16 July 2020

How to Create a Style Guide for your Personal Brand

By Vix
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Consistency is absolutely key when it comes to crafting a personal brand that appeals to your ideal audience and helps you to reach your business goals. Not only does it mean that you’ll be able to create content more easily, but also that your audience/customers will feel more as though they know you. And that will take them from a follower to a fan!

One brilliant way to ensure consistency is to create a brand style guide which you can refer to as and when needed. This is essentially a set of guidelines on everything from written style to visuals, broken down into digestible chunks.

We know from experience that writing a good one can feel massively overwhelming, though! So, we wanted to break down the process into 5 simple steps that will leave you with clarity and direction in everything you create.

How to create a style guide for personal brands in 5 easy-to-follow steps

Section One: Your personal brand’s goals 

The core of your whole style guide should be based on the goals that you have for your brand. After all, how can you know how to present yourself if you don’t know what you want to achieve?

Have a good think about what you would love your personal brand to get you…

Do you want more clients?

To get more followers so that you can land sponsorship deals?

To make your way into the mainstream media?

Or to spread a message with the masses?

Make a list of 2-3 of your brand goals, as the opening of your style guide.

Section Two: Your ideal reader or client 

Now that you know what your goals are and can base any decisions on whether the outcome would push you towards those goals, it’s time to get clear on who your brand needs to appeal to.

If you’ve been around these parts for any amount of time, then you’ve no doubt heard it all before: Your ideal client/customer/reader/follower is one of THE most important pieces of information when it comes to growing your personal brand. Each asset should be crafted with them in mind so that you can get them invested in your business more quickly.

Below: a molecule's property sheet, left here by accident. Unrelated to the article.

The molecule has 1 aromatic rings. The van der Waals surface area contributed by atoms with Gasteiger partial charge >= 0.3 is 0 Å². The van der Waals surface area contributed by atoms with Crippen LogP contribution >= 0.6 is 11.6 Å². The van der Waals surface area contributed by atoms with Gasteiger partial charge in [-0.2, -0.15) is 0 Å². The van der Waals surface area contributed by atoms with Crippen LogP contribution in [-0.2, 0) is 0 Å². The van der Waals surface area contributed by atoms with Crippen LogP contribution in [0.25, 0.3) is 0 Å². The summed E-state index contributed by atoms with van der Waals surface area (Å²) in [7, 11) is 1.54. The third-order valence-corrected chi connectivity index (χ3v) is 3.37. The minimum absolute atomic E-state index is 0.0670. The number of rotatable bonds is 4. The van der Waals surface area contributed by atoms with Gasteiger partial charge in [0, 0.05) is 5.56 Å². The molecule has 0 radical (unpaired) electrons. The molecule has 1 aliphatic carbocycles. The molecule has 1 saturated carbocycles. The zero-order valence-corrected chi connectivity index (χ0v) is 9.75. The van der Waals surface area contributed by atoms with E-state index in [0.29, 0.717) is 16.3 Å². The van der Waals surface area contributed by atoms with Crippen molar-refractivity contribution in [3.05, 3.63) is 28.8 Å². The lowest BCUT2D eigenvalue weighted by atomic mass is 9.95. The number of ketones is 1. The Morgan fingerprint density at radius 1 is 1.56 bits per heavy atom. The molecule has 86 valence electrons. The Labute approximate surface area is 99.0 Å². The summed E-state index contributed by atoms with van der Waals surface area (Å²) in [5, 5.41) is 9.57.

We have an Ideal Audience Workbook in our Grow & Glow From The Go Bundle, which you can access if you’re a member. In it, we walk you through defining your brand’s customers step-by-step. However, here are some questions to get you started… 

  1. What is your ideal customer’s age, gender and their key area of interest?
  2. What is their pain point?
  3. How are you improving their lives in some way?

As well as allowing you to better understand who you’re targeting, these questions will help you to figure out what your purpose is as a business. Use them as a way to hone in on what you really give people through your businesses and note these in your style guide.

Section Three: Core values 

What are the values that are naturally a part of your brand?

If you’re a small eco-friendly business, sustainability is obviously one of them. But what about accessibility and inclusivity? Or being bold and leading a change?

If you’re a parenting blogger, perhaps your values are honesty, fun and positivity?

Most of your values will come to mind straight away, so try not to overthink it and write down as many as possible. This list can be a good place to start for inspiration. 

Step Four: Tone of voice

Building on the previous three foundational steps, it’s now time to get into the nitty-gritty of how you will portray things like your core values, purpose and goals to your ideal reader. This is your messaging. 

Your tone of voice is important, as it’s one of the core ways that you can appeal to your ideal customer and immediately portray your value. You can perfect this form of messaging by thinking about what writing style would best get across your core values and purpose to your ideal reader. Make a list of words that you think could describe your ideal written voice. For example, if your purpose is to entertain your audience through hilarious dating stories, your style could be described as: Conversational, light-hearted, funny. And certainly not corporate, academic or serious!

Step Five: Your visual branding 

To finish your guide, lay out the key visual elements that make up your brand including logo, colour palette and typeface. Include any variations in logo depending on colour of background, as well as when and where different fonts are used, to make your brand style guide as useful as possible.

These are another way to get across the personality of your brand, so these decisions should again be based on who your ideal customer is and what you want to convey to them. We have a complete guide to this in our Glow Your Branding course. Become a member today to gain access!

Use your style guide any time you are creating content, marketing material or visual assets for your brand, to maintain a sense of consistency and professionality. It can also be super handy if you take on freelancers or staff! It means that they can have everything they need to know about your personal brand on hand as needed. 

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